Most people at this point have heard of Dyslexia, and many are discovering that Dyslexia is not exactly seeing words backwards. Dyslexia is officially defined in the Diagnostic and Statistical Manual as “a specific learning disorder in reading”. It is much more than “reading backwards” as it involves the phonemic awareness and phonological processing required for learning to break down word sounds to read. (More on this another day!)
But did you know that there are two other counterparts to Specific Learning Disorders? Dysgraphia and Dyscalculia. The first, Dysgraphia, is described as “a specific learning disorder in writing” and the latter, Dyscalculia, is “a specific learning disorder in arithmetic.” To put it in simple terms, learning differences can be subdivided into 3 categories: reading, writing, and math.
For our purposes, we will be focusing on the learning difference in writing. Dysgraphia impacts both the ability to physically write as well as the thought processes that go into writing. Basically, our brain generates the “idea” for writing, then directs the hand to produce the written output. When someone has Dysgraphia, the neural connections (within the brain and body) for this process may be slower or disrupted. Dysgraphia impacts the physical act of holding a pencil and forming letters as well as the process of organizing our plethora of thoughts in our brain to form sentences and write these thoughts onto paper. Who knew so much goes into the act of writing?!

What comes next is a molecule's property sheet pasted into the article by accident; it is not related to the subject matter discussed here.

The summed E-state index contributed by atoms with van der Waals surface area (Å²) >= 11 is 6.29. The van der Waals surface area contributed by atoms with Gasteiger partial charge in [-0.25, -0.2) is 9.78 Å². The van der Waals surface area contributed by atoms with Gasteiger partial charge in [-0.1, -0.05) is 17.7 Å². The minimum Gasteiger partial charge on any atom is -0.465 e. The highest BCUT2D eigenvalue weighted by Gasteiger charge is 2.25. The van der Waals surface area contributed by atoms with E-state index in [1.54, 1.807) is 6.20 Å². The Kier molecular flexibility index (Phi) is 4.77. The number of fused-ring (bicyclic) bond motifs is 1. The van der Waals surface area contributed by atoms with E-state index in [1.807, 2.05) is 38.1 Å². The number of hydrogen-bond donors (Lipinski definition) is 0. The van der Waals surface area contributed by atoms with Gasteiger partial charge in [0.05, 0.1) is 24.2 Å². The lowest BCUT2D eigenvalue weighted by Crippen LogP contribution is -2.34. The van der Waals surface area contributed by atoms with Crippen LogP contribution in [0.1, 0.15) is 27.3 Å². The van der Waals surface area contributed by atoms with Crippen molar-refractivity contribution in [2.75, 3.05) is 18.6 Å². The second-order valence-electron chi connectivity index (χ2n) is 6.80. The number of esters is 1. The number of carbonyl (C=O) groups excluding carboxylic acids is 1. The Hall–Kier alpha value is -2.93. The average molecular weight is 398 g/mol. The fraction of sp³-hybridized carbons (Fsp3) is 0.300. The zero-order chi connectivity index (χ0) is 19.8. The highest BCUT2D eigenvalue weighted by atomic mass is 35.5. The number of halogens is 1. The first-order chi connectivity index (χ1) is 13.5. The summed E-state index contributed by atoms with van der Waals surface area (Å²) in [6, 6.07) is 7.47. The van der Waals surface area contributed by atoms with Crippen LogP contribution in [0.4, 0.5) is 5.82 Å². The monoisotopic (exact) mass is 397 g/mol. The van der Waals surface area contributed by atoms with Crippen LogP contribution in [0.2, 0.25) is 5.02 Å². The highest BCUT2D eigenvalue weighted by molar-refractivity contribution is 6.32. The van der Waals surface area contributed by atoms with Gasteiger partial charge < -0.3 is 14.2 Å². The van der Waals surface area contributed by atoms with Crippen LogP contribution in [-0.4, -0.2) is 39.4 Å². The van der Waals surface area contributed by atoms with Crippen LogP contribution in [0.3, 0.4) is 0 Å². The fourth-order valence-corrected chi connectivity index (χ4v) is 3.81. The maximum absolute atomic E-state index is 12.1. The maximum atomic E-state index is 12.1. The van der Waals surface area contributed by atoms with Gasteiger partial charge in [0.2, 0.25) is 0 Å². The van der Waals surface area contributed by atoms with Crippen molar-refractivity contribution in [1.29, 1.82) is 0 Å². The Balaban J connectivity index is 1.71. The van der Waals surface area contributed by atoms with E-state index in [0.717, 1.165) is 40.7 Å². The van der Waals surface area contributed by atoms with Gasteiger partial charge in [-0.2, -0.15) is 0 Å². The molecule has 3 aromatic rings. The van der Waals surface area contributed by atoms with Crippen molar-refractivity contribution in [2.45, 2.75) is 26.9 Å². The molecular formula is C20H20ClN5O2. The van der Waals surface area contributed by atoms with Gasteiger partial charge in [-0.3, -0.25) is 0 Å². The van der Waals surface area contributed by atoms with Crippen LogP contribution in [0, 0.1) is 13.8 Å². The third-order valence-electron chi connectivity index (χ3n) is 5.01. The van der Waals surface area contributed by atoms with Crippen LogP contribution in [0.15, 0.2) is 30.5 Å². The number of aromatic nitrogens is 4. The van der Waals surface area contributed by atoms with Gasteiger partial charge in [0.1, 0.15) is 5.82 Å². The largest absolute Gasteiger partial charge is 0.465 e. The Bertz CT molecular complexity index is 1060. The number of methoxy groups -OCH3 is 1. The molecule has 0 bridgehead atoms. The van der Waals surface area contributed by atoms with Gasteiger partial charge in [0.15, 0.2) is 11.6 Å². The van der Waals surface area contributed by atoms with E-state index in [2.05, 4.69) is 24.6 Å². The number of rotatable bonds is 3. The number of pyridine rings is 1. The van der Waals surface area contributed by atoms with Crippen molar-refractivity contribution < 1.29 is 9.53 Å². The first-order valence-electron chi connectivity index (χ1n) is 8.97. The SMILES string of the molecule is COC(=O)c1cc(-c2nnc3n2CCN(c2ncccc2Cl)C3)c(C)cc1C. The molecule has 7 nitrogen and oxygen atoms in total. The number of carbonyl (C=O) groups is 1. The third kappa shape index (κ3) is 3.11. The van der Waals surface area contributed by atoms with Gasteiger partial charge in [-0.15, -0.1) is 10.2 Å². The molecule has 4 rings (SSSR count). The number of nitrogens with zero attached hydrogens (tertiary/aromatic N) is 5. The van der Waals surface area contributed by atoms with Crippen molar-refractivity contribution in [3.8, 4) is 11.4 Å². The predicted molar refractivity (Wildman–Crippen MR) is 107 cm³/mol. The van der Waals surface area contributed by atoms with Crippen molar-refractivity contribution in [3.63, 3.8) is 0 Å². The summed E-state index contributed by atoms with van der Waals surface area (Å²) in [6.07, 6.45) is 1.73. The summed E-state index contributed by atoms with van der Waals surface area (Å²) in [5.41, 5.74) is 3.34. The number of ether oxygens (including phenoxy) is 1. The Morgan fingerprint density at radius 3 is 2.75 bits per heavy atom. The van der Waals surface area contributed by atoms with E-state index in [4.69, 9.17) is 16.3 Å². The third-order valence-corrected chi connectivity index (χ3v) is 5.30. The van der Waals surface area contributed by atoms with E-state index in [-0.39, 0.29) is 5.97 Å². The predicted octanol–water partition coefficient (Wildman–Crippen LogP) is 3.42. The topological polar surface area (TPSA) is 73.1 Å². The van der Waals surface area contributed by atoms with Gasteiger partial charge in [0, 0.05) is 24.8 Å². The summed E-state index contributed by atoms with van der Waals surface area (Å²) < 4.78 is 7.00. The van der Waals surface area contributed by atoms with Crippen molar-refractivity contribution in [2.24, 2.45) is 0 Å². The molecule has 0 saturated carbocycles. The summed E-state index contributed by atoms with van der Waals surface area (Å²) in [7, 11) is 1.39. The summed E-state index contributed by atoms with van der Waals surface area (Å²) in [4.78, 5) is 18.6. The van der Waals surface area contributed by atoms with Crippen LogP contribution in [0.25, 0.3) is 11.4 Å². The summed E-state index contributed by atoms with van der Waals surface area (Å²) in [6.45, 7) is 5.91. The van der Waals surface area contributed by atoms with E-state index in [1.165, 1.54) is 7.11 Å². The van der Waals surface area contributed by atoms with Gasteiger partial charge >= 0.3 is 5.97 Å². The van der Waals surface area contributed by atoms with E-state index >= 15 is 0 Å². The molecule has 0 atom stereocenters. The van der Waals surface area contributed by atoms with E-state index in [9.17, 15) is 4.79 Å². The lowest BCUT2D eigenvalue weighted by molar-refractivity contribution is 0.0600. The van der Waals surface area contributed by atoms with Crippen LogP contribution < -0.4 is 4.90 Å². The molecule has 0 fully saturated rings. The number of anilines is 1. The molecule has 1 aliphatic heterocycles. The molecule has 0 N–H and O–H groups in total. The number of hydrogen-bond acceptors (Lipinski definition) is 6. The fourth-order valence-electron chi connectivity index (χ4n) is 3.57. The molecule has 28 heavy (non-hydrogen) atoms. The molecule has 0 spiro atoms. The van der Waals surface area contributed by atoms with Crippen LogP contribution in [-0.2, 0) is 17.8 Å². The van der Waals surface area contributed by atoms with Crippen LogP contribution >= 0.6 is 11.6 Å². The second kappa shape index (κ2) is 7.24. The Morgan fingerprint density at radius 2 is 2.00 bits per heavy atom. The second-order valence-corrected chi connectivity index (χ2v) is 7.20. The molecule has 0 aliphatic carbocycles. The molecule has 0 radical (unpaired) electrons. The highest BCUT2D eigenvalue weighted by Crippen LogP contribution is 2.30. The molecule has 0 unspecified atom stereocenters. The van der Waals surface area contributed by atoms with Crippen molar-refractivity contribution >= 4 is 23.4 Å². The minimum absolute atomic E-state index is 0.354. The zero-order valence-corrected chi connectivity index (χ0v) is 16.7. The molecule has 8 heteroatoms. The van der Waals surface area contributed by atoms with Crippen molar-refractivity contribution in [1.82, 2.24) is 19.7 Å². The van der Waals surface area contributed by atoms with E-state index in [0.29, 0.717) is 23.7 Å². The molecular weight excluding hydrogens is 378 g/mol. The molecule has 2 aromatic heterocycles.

If you or your child experiences fatigue when writing, poor handwriting legibility, difficulty with initiation of writing, incorrect spelling or sentence skills, slow labored writing, awkward hand positions when writing, omitting letters/words in sentences, or frustration with writing tasks, a Dysgraphia diagnosis will need to be ruled out. A neuropsychologist or educational psychologist can provide a diagnosis. An occupational therapist (our tutor is an OT!) should also be consulted to provide evaluation and feedback. At Handwriting Solutions, we can look at how the child’s fine motor skills, visual perception and visual motor skills, gross motor skills, overall motor planning and organization, cognition, and other aspects are impacting his/her writing.
Be on the lookout for more information about Dysgraphia in future blog posts and webinars on our Facebook page. If you have or suspect a Dysgraphia diagnosis, we suggest early intervention with a qualified occupational therapist including a handwriting assessment with our OT/handwriting tutor: email@example.com.